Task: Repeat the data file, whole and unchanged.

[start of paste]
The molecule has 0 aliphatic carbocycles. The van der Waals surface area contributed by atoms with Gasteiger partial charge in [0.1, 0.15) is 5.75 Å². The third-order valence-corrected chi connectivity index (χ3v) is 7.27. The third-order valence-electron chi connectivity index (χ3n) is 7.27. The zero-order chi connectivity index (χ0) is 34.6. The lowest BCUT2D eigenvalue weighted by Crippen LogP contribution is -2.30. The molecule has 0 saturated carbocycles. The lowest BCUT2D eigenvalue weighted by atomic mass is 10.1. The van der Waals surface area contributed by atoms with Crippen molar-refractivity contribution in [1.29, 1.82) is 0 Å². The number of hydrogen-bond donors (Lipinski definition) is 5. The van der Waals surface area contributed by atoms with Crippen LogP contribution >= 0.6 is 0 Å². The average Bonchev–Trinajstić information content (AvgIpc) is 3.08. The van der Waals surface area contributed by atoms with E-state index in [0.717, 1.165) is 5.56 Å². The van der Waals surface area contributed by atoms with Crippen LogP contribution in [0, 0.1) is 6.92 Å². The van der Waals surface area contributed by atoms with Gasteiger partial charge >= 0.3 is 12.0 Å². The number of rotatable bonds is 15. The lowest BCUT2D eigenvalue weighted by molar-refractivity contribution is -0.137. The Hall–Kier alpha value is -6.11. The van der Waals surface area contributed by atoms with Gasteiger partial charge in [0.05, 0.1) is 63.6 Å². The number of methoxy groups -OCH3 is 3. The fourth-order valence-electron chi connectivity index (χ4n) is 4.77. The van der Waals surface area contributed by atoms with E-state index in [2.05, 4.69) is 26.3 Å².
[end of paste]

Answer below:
The molecule has 0 aliphatic carbocycles. The van der Waals surface area contributed by atoms with Gasteiger partial charge in [0.1, 0.15) is 5.75 Å². The third-order valence-corrected chi connectivity index (χ3v) is 7.27. The third-order valence-electron chi connectivity index (χ3n) is 7.27. The zero-order chi connectivity index (χ0) is 34.6. The lowest BCUT2D eigenvalue weighted by Crippen LogP contribution is -2.30. The molecule has 0 saturated carbocycles. The lowest BCUT2D eigenvalue weighted by atomic mass is 10.1. The van der Waals surface area contributed by atoms with Crippen molar-refractivity contribution in [1.29, 1.82) is 0 Å². The number of hydrogen-bond donors (Lipinski definition) is 5. The van der Waals surface area contributed by atoms with Crippen LogP contribution >= 0.6 is 0 Å². The average Bonchev–Trinajstić information content (AvgIpc) is 3.08. The van der Waals surface area contributed by atoms with E-state index in [0.717, 1.165) is 5.56 Å². The van der Waals surface area contributed by atoms with Crippen LogP contribution in [0, 0.1) is 6.92 Å². The van der Waals surface area contributed by atoms with Gasteiger partial charge >= 0.3 is 12.0 Å². The number of rotatable bonds is 15. The lowest BCUT2D eigenvalue weighted by molar-refractivity contribution is -0.137. The Hall–Kier alpha value is -6.11. The van der Waals surface area contributed by atoms with Gasteiger partial charge in [0.05, 0.1) is 63.6 Å². The number of methoxy groups -OCH3 is 3. The fourth-order valence-electron chi connectivity index (χ4n) is 4.77. The van der Waals surface area contributed by atoms with E-state index in [2.05, 4.69) is 26.3 Å².